Ecosystem models solve conservation equations for relevant components with appropriate source and sink terms. This is the same as temperature and salinity modeling in physical models, as explained in Sect. 3.1.4.

For the sigma coordinate system, a mathematical formulation of the conservation of mass is written by:
$$\frac{{\partial \left( {HC} \right)}}{{\partial t}} + \frac{{\partial \left( {uHC} \right)}}{{\partial x}} + \frac{{\partial \left( {vHC} \right)}}{{\partial y}} + \frac{{\partial \left( {\dot \sigma HC} \right)}}{{\partial \sigma }} = HK_H \left( {\frac{{\partial ^2 C}}{{\partial x^2 }} + \frac{{\partial ^2 C}}{{\partial y^2 }}} \right) + \frac{1}{{H^2 }}\frac{\partial }{{\partial \sigma }}\left( {K_V \frac{{\partial HC}}{{\partial \sigma }}} \right) \pm S\left( {x,y,\sigma,t} \right) + W\left( {x,y,\sigma,t} \right)$$

where C denotes concentration of the water quality variable and t is time. Fluxes into and out of the target control volume are calculated by using physical model results. S (x,y, σ, t) represents sources or sinks of the water quality variable due to internal production and the removal of the biogeo-chemical effect. It also represents the kinetic interactions of each compartment. W (x,y,σ,t) represents the external inputs of the variable c.

For example, phytoplankton constitutes the first level in the food chain of the pelagic ecosystem of bays. Phytoplankton photosynthesizes by using sunlight and increases. At this time, the source term S of phytoplankton is increased depending on the amount of photosynthesis that takes place. Phytoplankton is then decreased by the grazing of zooplankton. The source term S of zooplankton is increased along with this grazing, and the source term of phytoplankton is decreased. Ecosystem models basically express the relationship of each compartment through mathematical expressions. These models provide a quantitative description of the influences of physical circulation on the biological and chemical processes of urban coastal zones.

3.1.3.1 Outline of an Ecosystem Model Description

The ecosystem model introduced here was developed to simulate the nutrient budget of an urban coastal zone. It includes the temporal and spatial variations of phytoplankton, nutrients, detritus, and dissolved oxygen (DO). In urban coastal zones, nutrients emitted from urban areas are not a limiting factor for phytoplankton growth. However, quantifying the nutrient budget is essential for analyzing and restoring the ecosystems of urban coastal zones. Fig. 3.4 shows schematic interactions of a lower trophic ecosystem model which is used for Tokyo Bay (Koibuchi et al. 2001) This model has 18 state variables: phytoplankton (Phy), zooplankton (Zoo), nutrients (NH4, NO3, PO4 and Si), labile detritus (LDON, LDOP, LDOSi) and refractory detritus (RDON, RDOP, RDOSi) for each nutrient, labile detritus carbon (LDOC), refractory detritus carbon (RDOC), dissolved organic carbon (DOC), and dissolved oxygen (DO), as well as sedimentation processed from particulate organic material.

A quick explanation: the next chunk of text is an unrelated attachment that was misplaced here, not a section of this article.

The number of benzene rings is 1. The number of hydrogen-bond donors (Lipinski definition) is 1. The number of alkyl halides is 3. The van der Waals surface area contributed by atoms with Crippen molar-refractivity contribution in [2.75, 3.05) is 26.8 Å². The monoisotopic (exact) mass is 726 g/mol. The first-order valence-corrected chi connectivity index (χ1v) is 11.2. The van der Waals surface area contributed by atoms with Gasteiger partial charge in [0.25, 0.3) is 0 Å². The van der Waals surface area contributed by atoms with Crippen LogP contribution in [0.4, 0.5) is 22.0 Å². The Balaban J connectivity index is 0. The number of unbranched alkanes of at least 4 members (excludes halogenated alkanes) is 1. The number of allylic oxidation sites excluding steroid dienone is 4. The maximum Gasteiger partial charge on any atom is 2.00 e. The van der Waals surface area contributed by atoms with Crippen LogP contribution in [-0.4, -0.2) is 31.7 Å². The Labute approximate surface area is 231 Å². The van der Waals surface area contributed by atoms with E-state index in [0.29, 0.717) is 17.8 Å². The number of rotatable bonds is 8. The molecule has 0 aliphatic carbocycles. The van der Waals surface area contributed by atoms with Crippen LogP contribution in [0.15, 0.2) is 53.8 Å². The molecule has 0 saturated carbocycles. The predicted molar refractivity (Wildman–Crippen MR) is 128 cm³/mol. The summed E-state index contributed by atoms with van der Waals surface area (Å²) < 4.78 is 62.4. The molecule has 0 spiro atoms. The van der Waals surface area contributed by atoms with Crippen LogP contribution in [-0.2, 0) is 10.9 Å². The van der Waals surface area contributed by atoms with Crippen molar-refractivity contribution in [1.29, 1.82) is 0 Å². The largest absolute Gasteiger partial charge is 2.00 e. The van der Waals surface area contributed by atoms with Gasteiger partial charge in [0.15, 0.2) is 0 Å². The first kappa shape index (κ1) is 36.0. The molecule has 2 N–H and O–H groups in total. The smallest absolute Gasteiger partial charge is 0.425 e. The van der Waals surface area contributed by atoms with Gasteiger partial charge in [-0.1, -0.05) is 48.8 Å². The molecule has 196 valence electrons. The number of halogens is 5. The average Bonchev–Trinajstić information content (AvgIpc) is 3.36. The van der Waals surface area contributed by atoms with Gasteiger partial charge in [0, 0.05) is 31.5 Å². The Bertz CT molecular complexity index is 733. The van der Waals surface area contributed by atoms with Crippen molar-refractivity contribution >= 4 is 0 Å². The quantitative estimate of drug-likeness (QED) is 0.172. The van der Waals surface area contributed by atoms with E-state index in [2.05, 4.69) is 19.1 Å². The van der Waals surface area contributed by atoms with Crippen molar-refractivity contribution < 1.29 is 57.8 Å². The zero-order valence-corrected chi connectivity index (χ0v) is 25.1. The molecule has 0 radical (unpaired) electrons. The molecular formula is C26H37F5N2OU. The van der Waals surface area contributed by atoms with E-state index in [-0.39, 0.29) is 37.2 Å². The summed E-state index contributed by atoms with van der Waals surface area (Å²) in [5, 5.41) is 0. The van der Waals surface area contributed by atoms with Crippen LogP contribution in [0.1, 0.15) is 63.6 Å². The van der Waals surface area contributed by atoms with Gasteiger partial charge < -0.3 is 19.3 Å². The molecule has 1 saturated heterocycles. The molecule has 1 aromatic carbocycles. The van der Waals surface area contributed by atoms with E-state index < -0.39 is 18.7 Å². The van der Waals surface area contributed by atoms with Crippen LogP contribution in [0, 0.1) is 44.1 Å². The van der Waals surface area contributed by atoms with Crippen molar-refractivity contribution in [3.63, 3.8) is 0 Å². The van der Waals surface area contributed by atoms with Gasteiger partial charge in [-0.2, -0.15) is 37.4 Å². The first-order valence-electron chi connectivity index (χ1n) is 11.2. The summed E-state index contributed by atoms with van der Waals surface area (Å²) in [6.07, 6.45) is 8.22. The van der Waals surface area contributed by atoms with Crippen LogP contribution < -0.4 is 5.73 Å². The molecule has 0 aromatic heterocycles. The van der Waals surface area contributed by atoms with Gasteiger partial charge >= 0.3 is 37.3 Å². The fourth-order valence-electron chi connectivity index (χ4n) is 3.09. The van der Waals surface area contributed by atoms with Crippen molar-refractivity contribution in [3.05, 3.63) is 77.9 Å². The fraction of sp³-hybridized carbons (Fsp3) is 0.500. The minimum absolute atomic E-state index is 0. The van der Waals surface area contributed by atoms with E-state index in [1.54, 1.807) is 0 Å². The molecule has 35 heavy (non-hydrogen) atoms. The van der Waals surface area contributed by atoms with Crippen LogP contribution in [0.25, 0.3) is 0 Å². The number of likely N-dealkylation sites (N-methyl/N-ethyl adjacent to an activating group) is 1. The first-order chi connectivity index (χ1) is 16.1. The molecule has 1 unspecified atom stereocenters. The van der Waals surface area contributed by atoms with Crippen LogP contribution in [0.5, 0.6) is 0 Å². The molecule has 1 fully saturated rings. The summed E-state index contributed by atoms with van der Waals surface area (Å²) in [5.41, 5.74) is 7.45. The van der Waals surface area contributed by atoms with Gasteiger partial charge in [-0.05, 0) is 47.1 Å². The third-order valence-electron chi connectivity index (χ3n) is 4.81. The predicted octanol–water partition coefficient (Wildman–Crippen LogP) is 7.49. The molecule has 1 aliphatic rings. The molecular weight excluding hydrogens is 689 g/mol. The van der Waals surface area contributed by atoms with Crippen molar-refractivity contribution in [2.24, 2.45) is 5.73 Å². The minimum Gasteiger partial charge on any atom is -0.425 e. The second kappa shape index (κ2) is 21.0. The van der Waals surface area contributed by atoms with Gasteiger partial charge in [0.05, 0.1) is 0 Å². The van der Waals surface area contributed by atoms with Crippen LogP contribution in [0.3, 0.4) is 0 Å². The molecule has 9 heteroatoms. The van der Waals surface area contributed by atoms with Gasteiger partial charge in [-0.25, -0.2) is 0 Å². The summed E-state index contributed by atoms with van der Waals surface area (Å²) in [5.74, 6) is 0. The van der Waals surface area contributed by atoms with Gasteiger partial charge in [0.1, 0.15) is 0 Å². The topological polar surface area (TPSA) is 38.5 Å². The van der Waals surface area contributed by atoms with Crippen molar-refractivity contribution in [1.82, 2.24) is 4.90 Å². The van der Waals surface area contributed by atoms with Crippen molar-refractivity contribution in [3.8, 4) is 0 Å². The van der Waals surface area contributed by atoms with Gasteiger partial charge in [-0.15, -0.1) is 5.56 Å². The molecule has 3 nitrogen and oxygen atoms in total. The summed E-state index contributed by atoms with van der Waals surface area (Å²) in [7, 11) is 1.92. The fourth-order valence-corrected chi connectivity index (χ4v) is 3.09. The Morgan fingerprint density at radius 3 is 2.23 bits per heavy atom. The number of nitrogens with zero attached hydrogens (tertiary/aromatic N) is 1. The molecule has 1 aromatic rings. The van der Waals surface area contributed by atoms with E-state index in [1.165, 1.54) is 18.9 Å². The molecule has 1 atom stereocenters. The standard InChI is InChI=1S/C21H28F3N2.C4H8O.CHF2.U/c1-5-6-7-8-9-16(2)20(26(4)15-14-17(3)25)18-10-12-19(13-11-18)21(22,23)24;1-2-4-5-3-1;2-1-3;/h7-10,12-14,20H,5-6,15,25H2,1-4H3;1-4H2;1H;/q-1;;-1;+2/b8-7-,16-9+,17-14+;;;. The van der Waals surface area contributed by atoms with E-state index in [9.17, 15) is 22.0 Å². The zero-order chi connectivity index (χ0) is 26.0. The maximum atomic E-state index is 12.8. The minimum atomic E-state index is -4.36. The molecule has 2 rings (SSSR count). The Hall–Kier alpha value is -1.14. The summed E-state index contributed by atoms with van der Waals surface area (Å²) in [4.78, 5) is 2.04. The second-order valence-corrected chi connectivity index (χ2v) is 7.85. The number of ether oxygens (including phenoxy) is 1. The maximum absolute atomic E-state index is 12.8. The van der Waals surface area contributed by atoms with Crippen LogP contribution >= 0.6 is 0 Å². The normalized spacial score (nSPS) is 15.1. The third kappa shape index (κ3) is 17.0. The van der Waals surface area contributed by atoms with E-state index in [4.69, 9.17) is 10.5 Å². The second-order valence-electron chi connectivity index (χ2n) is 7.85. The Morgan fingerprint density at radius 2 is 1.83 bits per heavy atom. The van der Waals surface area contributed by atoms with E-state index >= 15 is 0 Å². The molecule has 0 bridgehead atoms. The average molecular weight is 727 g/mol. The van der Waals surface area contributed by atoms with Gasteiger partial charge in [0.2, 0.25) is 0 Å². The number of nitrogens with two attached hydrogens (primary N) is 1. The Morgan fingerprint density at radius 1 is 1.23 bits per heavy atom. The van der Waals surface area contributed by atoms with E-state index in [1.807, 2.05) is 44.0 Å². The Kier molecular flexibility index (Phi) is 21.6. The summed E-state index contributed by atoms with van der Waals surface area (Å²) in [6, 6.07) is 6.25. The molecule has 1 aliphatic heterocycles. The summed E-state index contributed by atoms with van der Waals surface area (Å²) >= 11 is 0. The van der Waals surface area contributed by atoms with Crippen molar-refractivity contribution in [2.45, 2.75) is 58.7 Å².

Fig. 3-4.

Idealized nutrient cycling in Tokyo Bay's ecosystem according to the model of Koibuchi et al. (2001). Cycling between the 18 state variables: phyto-plankton, zooplankton, nutrients (nitrogen, phosphorus, and silicate), labile detritus and refractory detritus for each nutrient, and dissolved oxygen, as well as sedimentation processed from particulate organic materials

Since the basic structure of the model follows the widely applied CE-QUAL-ICM (Cerco and Cole 1993, 1995), this section mainly focuses on our modifications of the CE-QUAL-ICM model in the following description.

3.1.3.2 Phytoplankton and Zooplankton Modeling

This model deals with four phytoplankton groups. Phyd1 is based on Skeletonema costatum, which is a dominant phytoplankton species in Tokyo Bay. Phyd2 represent a winter diatom group (such as Eucampia). Phyr is a mixed summer assemblage consisting primarily of Heterosigma akashiwo and Thalassosira. Phyz denotes the dinoflagellates. These four phytoplankton assemblages have different optimal levels of light for photosynthesis, maximum growth rates, optimal temperatures for growth, and half saturation constants for nutrient uptake. Diatoms only use silica during growth.

The time rate of change of phytoplankton due to biological activity and sink is given by:
$$\frac{{\partial Phy_x }}{{\partial t}} = \mu _x Phy_x - gZoo - m_p Phy_x - W_{px} \frac{{\partial Phy_x }}{{\partial z}}$$
(3.18)
where x = d1, d2, r, z, denote each phytoplankton assemblage. The phytoplankton growth rate μ depends on temperature T, on photosynthetically available radiation I, and on the nutrient concentration of nitrogen, phosphorus, and silica :
$$\mu _x = \mu _{\max } \left( T \right) \cdot L\left( I \right) \cdot Min\left( {L_N,L_P,L_{Si} } \right)$$
(3.19)
$$\begin{array}{*{20}c} {\mu _{\max } \left( T \right) = \mu _{\max } \exp \left[ { - \beta _1 \left( {T_{opt} - T} \right)^2 } \right]\,T \leqslant T_{opt},} \hfill \\ {or} \hfill \\ {\mu _{\max } \left( T \right) = \mu _{\max } \exp \left[ { - \beta _2 \left( {T_{opt} - T} \right)^2 } \right]\,T > T_{opt},} \hfill \\ \end{array} $$
(3.20)
or
$$\begin{array}{*{20}c} {L\left( N \right) = \left( {L_{NO3} + L_{NH4} } \right)} \hfill \\ {L_{NO3} = \frac{{NO3}}{{k_{NO3} + NO3}} \cdot \frac{1}{{1 + NH4/k_{NH4} }},} \hfill \\ {L_{NH4} = \frac{{NH4}}{{k_{NH4} + NH4}},} \hfill \\ \end{array} $$
(3.21)
$$L\left( P \right) = \frac{{PO4}}{{k_{PO4} + PO4}}$$
(3.22)
$$L\left( {Si} \right) = \frac{{Si}}{{k_{Si} + Si}}$$
(3.23)